Canada.com reports: "Canada's recession, likely its deepest since the Great Depression, may also be its shortest." I have no idea what this means, as output loss appears to be rather benign compared to previous recessions. Many developed economies are posting their worst recessions in several decades, but Canada's 08-09 recession breaks just a 20-yr record as the worst recession since 1990.
The chart illustrates Canada's four recessions since 1960 defined by the two consecutive quarters of negative GDP growth rule. The point 0 marks the first quarter of negative GDP growth, and the recovery consists of 2 quarters of positive growth following the end of the recession.
The 2008-2009 recession started in Q4 2008 as GDP fell an annualized 3.7% over the quarter (the first quarterly negative growth rate). The Bank of Montreal forecasts that the recession will end one year later in Q4 2009, when GDP grows a small annualized 1.5% (see the forecast here under the drop-down menu at the top of the web page). Compared to 81-83 and 90-91, the 08-09 recession looks more benign.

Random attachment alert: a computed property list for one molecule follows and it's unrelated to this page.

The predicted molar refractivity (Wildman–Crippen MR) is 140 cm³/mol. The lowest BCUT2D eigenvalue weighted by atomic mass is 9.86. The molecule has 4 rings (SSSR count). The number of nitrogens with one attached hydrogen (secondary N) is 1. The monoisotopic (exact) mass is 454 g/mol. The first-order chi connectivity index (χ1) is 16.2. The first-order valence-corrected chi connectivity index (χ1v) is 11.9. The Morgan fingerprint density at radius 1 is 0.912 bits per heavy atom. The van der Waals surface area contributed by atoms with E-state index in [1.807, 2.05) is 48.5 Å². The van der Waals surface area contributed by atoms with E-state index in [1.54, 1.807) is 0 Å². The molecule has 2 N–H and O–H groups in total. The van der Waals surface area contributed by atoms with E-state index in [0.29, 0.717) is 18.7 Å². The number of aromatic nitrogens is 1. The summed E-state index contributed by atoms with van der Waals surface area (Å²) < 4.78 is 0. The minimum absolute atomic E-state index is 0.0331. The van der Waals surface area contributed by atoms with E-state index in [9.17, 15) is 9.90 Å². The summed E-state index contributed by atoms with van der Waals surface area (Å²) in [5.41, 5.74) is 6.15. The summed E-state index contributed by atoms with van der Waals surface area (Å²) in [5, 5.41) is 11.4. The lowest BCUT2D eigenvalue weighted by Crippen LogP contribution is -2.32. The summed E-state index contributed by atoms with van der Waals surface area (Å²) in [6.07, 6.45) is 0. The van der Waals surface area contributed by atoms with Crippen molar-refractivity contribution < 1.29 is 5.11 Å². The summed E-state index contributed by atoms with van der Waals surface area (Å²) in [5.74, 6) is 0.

And as oil goes up, so do Canada's prospects. Furthermore, Canada's housing market seems to be back in business as affordability surges; and Toronto's luxury home market is hot right now (ht reader Stephen Saines).